Over the last twenty years, that has become more nuanced. The publicity has been less about statistics and more about focusing on people’s personal stories. There has been a recognition that people want to have a sense of what their money will achieve, and the ‘present aid’ scheme has been popular, knowing that you are buying a bike for a rural nurse in India, or ducks for a family in Africa, or cocoa saplings for Central America. I remember some of the ways that supporting Christian Aid has caught our imagination as a church: paying for a well or buying cows to empower women.
Even so, you will notice that Christian Aid does not rely on crying children to prompt people to give. It’s only when you know this that you notice how many other charities do this. The Christian Aid adverts and publicity rely on representing people’s lives with their challenges and resilience, their sadness and their singing, and their smiles. Christian Aid works by showing the positive difference giving makes. ‘Let justice roll down like waters and righteousness like an everflowing stream.’
Still Christian Aid works with and through partner organisations. Learning from them is as important as our giving to them. That’s why the denominations of which we are part have developed quinquennial appeals and Commitment4Life. That’s one of the reasons why the priority at the moment is to campaign about climate change. It is true that it is an important issue in our world given a high profile by Greta Thunberg and David Attenborough. It is true that it is an opportune time with the Climate Change Conference Of the Parties meeting in Glasgow this autumn. But it is also true that the Christian Aid partner organisations in different parts of the world are saying that this is what is important to them and having most impact on their lives. When we were involved with the Jubilee 2000 campaign, the cry was, ‘It’s not about when are you going to give more, but when are you going to take less.’ Now it’s about when industrialised nations are going to stop ruining the planet for the poorest people who hardly have a carbon footprint. Our thinking about being an Eco Church isn’t just an agenda item or a project, it’s part of developing a sustainable way of life.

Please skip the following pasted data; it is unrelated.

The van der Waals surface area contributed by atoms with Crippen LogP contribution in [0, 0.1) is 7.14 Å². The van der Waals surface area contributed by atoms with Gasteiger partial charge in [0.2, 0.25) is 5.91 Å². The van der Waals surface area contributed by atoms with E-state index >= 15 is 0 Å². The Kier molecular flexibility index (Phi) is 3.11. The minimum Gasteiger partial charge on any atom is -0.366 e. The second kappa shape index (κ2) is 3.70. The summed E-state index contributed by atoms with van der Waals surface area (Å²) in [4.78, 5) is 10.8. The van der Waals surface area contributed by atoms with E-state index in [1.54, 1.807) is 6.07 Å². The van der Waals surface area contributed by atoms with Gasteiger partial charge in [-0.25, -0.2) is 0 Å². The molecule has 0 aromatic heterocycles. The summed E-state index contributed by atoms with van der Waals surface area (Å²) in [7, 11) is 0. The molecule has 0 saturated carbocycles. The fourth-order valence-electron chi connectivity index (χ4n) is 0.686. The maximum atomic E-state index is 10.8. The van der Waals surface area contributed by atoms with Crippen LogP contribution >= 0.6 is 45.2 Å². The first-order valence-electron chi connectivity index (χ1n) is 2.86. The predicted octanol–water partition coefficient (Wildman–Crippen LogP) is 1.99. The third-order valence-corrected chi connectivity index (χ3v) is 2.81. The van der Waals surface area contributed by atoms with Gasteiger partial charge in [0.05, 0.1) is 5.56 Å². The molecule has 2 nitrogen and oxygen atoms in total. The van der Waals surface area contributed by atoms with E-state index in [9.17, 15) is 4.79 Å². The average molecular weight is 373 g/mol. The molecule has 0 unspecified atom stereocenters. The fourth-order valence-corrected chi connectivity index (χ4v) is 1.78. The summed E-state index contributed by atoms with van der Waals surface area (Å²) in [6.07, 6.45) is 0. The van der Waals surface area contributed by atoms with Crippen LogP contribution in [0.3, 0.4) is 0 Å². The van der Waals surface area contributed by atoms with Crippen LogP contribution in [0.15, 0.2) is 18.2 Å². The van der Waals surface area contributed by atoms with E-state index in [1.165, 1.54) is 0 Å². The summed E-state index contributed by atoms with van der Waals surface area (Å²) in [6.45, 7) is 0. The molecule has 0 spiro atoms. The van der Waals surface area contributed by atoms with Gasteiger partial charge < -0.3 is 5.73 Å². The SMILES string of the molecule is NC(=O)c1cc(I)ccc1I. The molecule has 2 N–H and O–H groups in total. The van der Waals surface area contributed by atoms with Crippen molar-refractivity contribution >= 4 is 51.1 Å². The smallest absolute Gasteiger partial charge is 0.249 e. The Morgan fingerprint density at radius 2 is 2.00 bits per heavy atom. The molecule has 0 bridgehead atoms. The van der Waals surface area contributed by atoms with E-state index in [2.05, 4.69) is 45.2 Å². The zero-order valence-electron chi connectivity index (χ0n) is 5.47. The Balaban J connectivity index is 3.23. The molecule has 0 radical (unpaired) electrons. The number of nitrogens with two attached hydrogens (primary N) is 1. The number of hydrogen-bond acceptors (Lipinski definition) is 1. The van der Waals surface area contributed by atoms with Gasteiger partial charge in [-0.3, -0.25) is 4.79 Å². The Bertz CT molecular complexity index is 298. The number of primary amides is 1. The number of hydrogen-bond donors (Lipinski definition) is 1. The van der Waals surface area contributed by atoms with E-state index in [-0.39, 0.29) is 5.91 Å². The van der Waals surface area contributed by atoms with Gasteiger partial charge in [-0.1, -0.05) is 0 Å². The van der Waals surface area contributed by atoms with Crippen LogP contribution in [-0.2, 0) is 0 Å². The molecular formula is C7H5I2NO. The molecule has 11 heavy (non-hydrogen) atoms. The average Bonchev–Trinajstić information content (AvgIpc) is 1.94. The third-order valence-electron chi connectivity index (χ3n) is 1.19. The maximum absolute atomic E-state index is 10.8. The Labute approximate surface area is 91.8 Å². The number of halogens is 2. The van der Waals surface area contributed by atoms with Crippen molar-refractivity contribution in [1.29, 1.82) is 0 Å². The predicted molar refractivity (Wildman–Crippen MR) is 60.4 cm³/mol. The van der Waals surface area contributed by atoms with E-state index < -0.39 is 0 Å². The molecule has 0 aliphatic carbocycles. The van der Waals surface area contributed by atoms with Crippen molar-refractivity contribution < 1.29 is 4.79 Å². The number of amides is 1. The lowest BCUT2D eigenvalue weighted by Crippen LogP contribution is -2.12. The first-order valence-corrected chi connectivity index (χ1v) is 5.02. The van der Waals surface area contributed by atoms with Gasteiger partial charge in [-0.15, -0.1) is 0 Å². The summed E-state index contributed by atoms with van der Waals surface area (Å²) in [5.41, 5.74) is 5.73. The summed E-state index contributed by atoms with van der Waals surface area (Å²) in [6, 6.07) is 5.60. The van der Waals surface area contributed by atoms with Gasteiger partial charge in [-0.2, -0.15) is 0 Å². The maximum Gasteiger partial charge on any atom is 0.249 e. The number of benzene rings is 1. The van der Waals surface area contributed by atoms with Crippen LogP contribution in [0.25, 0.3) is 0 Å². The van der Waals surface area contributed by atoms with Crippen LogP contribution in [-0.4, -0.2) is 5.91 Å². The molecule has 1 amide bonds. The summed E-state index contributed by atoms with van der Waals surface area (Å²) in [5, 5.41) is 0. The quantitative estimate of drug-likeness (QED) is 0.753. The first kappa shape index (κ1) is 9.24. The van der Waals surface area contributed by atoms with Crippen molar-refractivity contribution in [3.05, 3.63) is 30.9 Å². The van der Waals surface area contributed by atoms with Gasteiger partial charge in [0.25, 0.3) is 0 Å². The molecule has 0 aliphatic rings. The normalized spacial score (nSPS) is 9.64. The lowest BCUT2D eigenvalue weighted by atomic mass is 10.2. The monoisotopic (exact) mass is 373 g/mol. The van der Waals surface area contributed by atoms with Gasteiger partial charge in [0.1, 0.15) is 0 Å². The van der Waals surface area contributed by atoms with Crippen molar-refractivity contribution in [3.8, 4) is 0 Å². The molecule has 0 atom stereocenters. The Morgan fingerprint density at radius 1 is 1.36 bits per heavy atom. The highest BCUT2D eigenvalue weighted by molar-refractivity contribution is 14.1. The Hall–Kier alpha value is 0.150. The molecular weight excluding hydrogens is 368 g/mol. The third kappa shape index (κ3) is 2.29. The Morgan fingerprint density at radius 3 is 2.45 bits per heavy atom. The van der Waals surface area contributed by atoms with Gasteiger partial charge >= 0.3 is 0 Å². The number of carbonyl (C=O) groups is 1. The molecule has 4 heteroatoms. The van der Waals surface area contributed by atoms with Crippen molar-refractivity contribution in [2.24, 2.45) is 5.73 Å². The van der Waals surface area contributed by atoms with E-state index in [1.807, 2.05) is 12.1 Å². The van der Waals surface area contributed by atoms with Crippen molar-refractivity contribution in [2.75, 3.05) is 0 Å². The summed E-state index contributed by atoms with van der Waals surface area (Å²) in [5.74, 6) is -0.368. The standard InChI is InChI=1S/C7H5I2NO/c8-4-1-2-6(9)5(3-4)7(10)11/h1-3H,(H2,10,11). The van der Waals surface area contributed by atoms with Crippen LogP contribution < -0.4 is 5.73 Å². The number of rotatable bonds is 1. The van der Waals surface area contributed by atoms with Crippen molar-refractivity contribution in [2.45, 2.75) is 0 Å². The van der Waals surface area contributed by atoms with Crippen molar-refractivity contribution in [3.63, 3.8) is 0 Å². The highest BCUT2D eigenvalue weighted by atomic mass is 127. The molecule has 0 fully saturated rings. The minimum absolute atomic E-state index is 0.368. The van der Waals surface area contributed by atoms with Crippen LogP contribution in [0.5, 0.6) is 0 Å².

I remember visiting a Christian Aid partner in El Salvador, UNES, an environmental project, where the director said that 40 years ago El Salvador had one severe storm per decade, now they had more than one a year, with relentless rains that wash away millions of dollars’ worth of property and opportunities. I am thankful to have faces to go with the issues, but Christian Aid Week this year focuses on someone from another part of the world, whose life is being affected by climate change in a different way, by the impact of drought, and we can see her face what her community has done about it: Florence in Kenya.
The logo now is like a gift label attached to a present. It is like an arrow pointing forward to a fairer future. So although we might be celebrating 75 years of Christian Aid with a certain amount of looking back, let’s also work for a fairer future, where justice shapes our giving and receiving. ‘Let justice roll down like waters and righteousness like an ever flowing stream.’
Prayer for Christian Aid Week